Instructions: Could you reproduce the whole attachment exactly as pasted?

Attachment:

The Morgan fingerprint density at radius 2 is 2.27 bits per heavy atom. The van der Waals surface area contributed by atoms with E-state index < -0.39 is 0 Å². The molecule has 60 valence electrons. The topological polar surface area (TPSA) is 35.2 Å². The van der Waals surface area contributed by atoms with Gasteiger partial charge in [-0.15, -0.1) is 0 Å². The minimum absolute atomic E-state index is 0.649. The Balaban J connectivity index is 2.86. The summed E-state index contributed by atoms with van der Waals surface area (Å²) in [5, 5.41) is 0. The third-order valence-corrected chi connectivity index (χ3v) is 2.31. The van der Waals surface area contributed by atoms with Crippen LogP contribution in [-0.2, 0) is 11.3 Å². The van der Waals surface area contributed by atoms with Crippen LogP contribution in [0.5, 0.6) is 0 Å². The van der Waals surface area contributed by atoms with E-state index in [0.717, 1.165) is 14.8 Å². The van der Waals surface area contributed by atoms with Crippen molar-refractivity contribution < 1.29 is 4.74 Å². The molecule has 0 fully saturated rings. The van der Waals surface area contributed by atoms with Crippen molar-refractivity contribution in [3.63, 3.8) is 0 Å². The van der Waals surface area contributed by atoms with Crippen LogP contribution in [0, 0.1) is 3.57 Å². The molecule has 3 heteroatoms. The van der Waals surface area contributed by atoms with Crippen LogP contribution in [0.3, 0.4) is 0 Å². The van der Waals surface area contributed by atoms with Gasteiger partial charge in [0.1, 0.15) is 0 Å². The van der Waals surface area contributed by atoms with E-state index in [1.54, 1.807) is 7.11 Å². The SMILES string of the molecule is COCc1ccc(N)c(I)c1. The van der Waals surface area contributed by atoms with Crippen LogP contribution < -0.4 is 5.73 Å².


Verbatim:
The Morgan fingerprint density at radius 2 is 2.27 bits per heavy atom. The van der Waals surface area contributed by atoms with E-state index < -0.39 is 0 Å². The molecule has 60 valence electrons. The topological polar surface area (TPSA) is 35.2 Å². The van der Waals surface area contributed by atoms with Gasteiger partial charge in [-0.15, -0.1) is 0 Å². The minimum absolute atomic E-state index is 0.649. The Balaban J connectivity index is 2.86. The summed E-state index contributed by atoms with van der Waals surface area (Å²) in [5, 5.41) is 0. The third-order valence-corrected chi connectivity index (χ3v) is 2.31. The van der Waals surface area contributed by atoms with Crippen LogP contribution in [-0.2, 0) is 11.3 Å². The van der Waals surface area contributed by atoms with Crippen LogP contribution in [0.5, 0.6) is 0 Å². The van der Waals surface area contributed by atoms with E-state index in [0.717, 1.165) is 14.8 Å². The van der Waals surface area contributed by atoms with Crippen molar-refractivity contribution < 1.29 is 4.74 Å². The molecule has 0 fully saturated rings. The van der Waals surface area contributed by atoms with Crippen molar-refractivity contribution in [3.63, 3.8) is 0 Å². The van der Waals surface area contributed by atoms with Crippen LogP contribution in [0, 0.1) is 3.57 Å². The molecule has 3 heteroatoms. The van der Waals surface area contributed by atoms with Crippen LogP contribution in [0.3, 0.4) is 0 Å². The van der Waals surface area contributed by atoms with Gasteiger partial charge in [0.1, 0.15) is 0 Å². The van der Waals surface area contributed by atoms with E-state index in [1.54, 1.807) is 7.11 Å². The SMILES string of the molecule is COCc1ccc(N)c(I)c1. The van der Waals surface area contributed by atoms with Crippen LogP contribution < -0.4 is 5.73 Å².